|Coy Council with his first car|
I agonized over what to get him because I wanted it to be special, to give him something that would please him, to show that I had made an effort. Once I wrote a poem for him. I gave it to him in a card, but he never mentioned reading it or whether or not he liked it.
One year I made the mistake of going up to him and giving him a big hug. He stood like a giant tree, his arms straight down by his sides. I was hurt, but I should have known better. He was uncomfortable with any show of emotion. I used to think he had a heart of stone, but in his last years, I came to know him better and realized he was a marshmallow inside.
Because he was brought up to believe that real men don’t cry, he was deathly afraid he might shed a tear and someone would actually see it. He lost his own father when he was only ten years old. But even before his father, Tom, died, he was not around for much of my daddy’s life. Tom brought his family to Pelham, Georgia from the farm in north Florida where Daddy was born in 1900. All the children went to work in the new textile mill there. But Tom hated working in a factory, and he went back to the farm. He came back to Pelham a couple of times each year with a wagon loaded with cured meat, corn and beans and anything from the farm that would help to feed his large family. My father remembered his daddy, and told us stories about him. But Tom Council died when in his early fifties, leaving a wife, several daughters and a little son behind.
Men of my father’s generation were expected to be the breadwinners and expected their wives to nurture the family. With four sons and a grown daughter, my father didn't find much use for my little sister and me, it seemed, until we were grown and could help out. My lifelong goal of making my father proud came to fruition after my mother’s stroke, after she lost her short term memory. At the time, both my sisters were married and lived hundreds of miles away.
Finally, when he understood that Mother had to have extra care that he could not provide alone, he appreciated his girls. Both of my sisters came and each stayed a month until we could make arrangements for a part-time housekeeper. When they left, I supervised her and managed Mother's care. Daddy called me when he needed me, day or night, and he was happy I was there.
My father, an honest, kind-hearted, hard-working man was devoted to his family. He said to me in his last months of life, “I always prayed that I would live to see all of my children grown and married.”
The average life span of a man in the early twentieth century was 48 years. From an early age, he had been afraid he might die and leave my mother and his children all alone. Growing up without a father, he knew the impact his death would have on his kids. After he bought the farm and suffered an injury to his back, he was prone to kidney infections. I remember as a little girl that I was afraid he was going to die. As Mother worried and piled quilts and blankets on him, I heard him moan as he endured hard chills and fever.
|My parents' 50th wedding anniversary in the seventies with all seven kids|
My older brothers had a different father than the one I knew. He played baseball with his boys and read comics to the kids. But I never knew that man. My father was often worried and serious, often upset and complaining, a pessimist who was sure he was going to lose his farm due to bad weather or a poor crop. When lightning struck a tree and killed the livestock under it, he was devastated. But he managed to hang on and, with four hardworking sons, they bought the adjoining farmland and formed a business that eventually made them all financially successful.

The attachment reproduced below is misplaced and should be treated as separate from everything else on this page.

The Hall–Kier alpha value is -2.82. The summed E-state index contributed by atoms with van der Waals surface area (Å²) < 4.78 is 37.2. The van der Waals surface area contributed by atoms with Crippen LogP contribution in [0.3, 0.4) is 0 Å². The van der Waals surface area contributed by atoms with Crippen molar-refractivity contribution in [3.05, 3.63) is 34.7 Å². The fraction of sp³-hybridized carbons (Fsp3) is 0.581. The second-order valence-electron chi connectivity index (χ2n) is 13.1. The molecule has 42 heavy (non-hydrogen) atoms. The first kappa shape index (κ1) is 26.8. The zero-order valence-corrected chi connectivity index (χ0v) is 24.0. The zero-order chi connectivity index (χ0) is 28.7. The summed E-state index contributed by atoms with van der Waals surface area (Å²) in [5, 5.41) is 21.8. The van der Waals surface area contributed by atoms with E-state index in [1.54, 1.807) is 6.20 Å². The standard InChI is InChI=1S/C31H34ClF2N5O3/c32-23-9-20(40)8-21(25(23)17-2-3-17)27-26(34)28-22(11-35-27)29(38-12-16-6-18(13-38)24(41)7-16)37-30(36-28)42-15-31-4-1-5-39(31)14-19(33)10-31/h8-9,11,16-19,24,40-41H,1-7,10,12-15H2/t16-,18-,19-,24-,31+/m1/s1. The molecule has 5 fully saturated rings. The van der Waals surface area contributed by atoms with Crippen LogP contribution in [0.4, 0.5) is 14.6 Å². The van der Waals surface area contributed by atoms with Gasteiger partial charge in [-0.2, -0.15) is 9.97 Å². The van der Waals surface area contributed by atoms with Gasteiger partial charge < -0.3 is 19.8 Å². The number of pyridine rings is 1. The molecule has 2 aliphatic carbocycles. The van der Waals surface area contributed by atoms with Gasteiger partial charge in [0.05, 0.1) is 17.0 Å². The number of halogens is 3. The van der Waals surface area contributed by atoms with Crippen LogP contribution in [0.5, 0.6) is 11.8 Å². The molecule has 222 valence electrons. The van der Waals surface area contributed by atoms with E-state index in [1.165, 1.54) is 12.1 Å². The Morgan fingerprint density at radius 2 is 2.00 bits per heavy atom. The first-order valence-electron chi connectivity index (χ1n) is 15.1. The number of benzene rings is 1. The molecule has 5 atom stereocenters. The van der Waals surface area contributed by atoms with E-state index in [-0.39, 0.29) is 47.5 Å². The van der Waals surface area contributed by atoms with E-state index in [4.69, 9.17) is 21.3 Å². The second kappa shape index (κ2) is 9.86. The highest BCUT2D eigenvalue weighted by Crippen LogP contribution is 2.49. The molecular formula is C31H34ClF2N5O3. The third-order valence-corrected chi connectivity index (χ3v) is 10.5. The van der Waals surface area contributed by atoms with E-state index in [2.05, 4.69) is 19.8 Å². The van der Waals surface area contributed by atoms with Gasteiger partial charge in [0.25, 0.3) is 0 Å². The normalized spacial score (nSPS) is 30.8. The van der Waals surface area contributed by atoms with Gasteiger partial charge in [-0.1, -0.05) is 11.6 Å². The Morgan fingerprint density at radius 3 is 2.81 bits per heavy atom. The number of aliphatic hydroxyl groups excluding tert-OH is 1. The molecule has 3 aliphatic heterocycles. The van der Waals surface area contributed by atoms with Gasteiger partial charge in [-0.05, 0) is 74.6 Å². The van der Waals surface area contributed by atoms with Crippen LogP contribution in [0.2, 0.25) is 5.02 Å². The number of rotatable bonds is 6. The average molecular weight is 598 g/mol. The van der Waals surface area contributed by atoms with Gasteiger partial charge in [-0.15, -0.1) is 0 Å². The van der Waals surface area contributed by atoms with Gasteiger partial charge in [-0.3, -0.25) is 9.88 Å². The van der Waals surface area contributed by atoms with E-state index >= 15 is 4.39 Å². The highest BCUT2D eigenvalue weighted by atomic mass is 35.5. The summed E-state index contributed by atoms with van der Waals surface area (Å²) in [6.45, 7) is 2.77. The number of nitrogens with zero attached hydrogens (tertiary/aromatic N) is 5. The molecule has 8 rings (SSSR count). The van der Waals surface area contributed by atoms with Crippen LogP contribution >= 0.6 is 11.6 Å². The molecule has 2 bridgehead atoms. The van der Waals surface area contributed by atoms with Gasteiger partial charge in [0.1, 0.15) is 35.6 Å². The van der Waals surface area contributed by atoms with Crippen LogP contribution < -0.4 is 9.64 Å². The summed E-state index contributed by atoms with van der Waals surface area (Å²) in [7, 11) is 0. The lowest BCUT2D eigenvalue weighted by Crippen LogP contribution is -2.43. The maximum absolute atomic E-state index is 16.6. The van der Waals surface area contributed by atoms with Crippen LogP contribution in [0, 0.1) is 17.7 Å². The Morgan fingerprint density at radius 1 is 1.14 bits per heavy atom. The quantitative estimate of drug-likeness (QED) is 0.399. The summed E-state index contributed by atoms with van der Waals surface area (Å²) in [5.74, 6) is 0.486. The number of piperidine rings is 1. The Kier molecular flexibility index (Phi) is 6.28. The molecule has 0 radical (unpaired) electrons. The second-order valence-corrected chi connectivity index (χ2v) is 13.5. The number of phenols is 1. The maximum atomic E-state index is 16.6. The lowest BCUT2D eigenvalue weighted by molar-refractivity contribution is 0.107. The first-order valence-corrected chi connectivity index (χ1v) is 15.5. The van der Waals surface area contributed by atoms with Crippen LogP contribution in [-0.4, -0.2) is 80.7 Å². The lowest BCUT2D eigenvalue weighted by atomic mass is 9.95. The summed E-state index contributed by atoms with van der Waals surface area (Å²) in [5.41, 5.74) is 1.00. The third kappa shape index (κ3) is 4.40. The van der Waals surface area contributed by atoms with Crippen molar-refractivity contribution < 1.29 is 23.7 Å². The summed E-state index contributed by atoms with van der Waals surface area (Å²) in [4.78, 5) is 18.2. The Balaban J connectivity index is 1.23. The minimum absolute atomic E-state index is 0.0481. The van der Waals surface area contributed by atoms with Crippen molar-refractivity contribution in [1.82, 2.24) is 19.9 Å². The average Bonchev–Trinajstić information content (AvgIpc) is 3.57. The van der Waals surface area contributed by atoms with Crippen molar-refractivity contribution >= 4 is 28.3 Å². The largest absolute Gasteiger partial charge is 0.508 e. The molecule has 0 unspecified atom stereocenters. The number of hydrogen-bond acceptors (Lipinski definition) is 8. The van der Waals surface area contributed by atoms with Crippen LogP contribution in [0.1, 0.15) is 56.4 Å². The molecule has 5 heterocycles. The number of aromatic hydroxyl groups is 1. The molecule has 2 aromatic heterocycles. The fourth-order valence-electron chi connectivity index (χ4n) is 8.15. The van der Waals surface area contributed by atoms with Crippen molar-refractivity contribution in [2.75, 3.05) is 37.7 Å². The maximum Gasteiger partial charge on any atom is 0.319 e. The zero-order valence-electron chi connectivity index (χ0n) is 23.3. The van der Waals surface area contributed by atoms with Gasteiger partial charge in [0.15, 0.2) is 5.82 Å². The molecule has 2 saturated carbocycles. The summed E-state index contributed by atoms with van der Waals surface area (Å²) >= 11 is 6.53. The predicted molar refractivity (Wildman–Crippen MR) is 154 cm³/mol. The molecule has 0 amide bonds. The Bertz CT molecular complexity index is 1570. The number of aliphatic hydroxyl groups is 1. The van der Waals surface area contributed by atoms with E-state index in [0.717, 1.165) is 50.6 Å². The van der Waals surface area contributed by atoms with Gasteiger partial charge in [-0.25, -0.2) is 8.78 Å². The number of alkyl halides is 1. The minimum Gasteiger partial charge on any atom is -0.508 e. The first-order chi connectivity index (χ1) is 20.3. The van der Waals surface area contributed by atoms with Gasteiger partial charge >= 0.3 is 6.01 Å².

I am proud of the man who fathered me. He was not easy to love, but he gave me a home, with all the security and comfort he could afford. I carried his name with pride. And after years of writing about him and learning about his life, I now understand him and why he was unreasonable at times, extremely strict and demanding. His concern was usually for our welfare, our safety, our good names, our futures.
If we made a dumb mistake such as the time my youngest brother and his friend, as a prank, stole some bee hives, Daddy went on the warpath. He said he did not raise thieves, and he made my brother take the hives back to the owner and apologize. Daddy did not go with him. My brother had to face the music all alone. That was a lesson to all of us. Unlike many girls I know, I never, never took anything that did not belong to me. No shoplifting in my past, I assure you. My father did not raise a thief.
My parents set a great example for the seven of us. Their work ethic became instilled in all of us. Daddy had no use for self-righteous, pretentious people who held themselves above others. He spoke with disgust about men who did not put the welfare of their families first. Life was hard for my father as he grew into a young man. He had been betrayed in his youth by people he trusted, so he developed a tough shell that shut out everyone but his family. At times it seemed to me that he didn't even trust everyone of his kin.
He loved Mother and his kids above all else, although he was not one to say it. He also loved his bulldogs -- the Georgia football team, and his canine pets.
|Daddy, before I knew him, in his baseball |
He had been quite a baseball player in his youth, and sports were his major interests throughout his life. Growing crops was his passion. He was on his tractor in his huge garden just a few days before his death from pneumonia at the age of 87.
I am grateful to have had this good man for my father.